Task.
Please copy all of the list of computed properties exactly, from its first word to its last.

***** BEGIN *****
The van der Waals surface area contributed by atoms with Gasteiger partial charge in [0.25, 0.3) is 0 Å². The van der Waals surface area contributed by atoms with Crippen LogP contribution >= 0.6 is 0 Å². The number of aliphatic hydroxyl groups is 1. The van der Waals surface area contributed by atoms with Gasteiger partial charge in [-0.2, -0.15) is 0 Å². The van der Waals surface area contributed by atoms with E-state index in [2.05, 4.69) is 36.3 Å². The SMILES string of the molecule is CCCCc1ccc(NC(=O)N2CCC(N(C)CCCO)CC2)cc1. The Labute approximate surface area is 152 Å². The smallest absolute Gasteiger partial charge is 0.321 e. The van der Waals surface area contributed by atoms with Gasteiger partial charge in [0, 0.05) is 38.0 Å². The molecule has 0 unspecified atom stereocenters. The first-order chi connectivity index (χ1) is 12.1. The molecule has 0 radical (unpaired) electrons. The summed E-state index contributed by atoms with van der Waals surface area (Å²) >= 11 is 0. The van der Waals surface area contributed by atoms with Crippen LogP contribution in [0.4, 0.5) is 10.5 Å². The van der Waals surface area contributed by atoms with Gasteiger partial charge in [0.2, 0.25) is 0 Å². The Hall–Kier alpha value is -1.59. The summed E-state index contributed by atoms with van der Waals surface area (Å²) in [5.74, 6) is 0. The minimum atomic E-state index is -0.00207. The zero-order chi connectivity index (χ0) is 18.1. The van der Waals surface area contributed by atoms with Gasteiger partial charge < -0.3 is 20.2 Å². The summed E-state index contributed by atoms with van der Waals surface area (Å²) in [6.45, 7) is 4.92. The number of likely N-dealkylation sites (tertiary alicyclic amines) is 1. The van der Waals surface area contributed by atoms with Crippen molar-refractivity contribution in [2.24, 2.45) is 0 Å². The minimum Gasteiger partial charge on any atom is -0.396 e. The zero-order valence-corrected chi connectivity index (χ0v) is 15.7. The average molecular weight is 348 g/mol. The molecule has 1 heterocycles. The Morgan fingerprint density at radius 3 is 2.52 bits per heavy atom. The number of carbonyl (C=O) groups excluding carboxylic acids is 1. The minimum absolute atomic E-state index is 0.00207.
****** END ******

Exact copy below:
The van der Waals surface area contributed by atoms with Gasteiger partial charge in [0.25, 0.3) is 0 Å². The van der Waals surface area contributed by atoms with Crippen LogP contribution >= 0.6 is 0 Å². The number of aliphatic hydroxyl groups is 1. The van der Waals surface area contributed by atoms with Gasteiger partial charge in [-0.2, -0.15) is 0 Å². The van der Waals surface area contributed by atoms with E-state index in [2.05, 4.69) is 36.3 Å². The SMILES string of the molecule is CCCCc1ccc(NC(=O)N2CCC(N(C)CCCO)CC2)cc1. The Labute approximate surface area is 152 Å². The smallest absolute Gasteiger partial charge is 0.321 e. The van der Waals surface area contributed by atoms with Gasteiger partial charge in [0, 0.05) is 38.0 Å². The molecule has 0 unspecified atom stereocenters. The first-order chi connectivity index (χ1) is 12.1. The molecule has 0 radical (unpaired) electrons. The summed E-state index contributed by atoms with van der Waals surface area (Å²) >= 11 is 0. The van der Waals surface area contributed by atoms with Crippen LogP contribution in [0.4, 0.5) is 10.5 Å². The van der Waals surface area contributed by atoms with Gasteiger partial charge in [0.2, 0.25) is 0 Å². The Hall–Kier alpha value is -1.59. The summed E-state index contributed by atoms with van der Waals surface area (Å²) in [5.74, 6) is 0. The minimum atomic E-state index is -0.00207. The zero-order chi connectivity index (χ0) is 18.1. The van der Waals surface area contributed by atoms with Gasteiger partial charge < -0.3 is 20.2 Å². The summed E-state index contributed by atoms with van der Waals surface area (Å²) in [6.45, 7) is 4.92. The number of likely N-dealkylation sites (tertiary alicyclic amines) is 1. The van der Waals surface area contributed by atoms with Crippen molar-refractivity contribution in [2.24, 2.45) is 0 Å². The minimum Gasteiger partial charge on any atom is -0.396 e. The zero-order valence-corrected chi connectivity index (χ0v) is 15.7. The average molecular weight is 348 g/mol. The molecule has 1 heterocycles. The Morgan fingerprint density at radius 3 is 2.52 bits per heavy atom. The number of carbonyl (C=O) groups excluding carboxylic acids is 1. The minimum absolute atomic E-state index is 0.00207.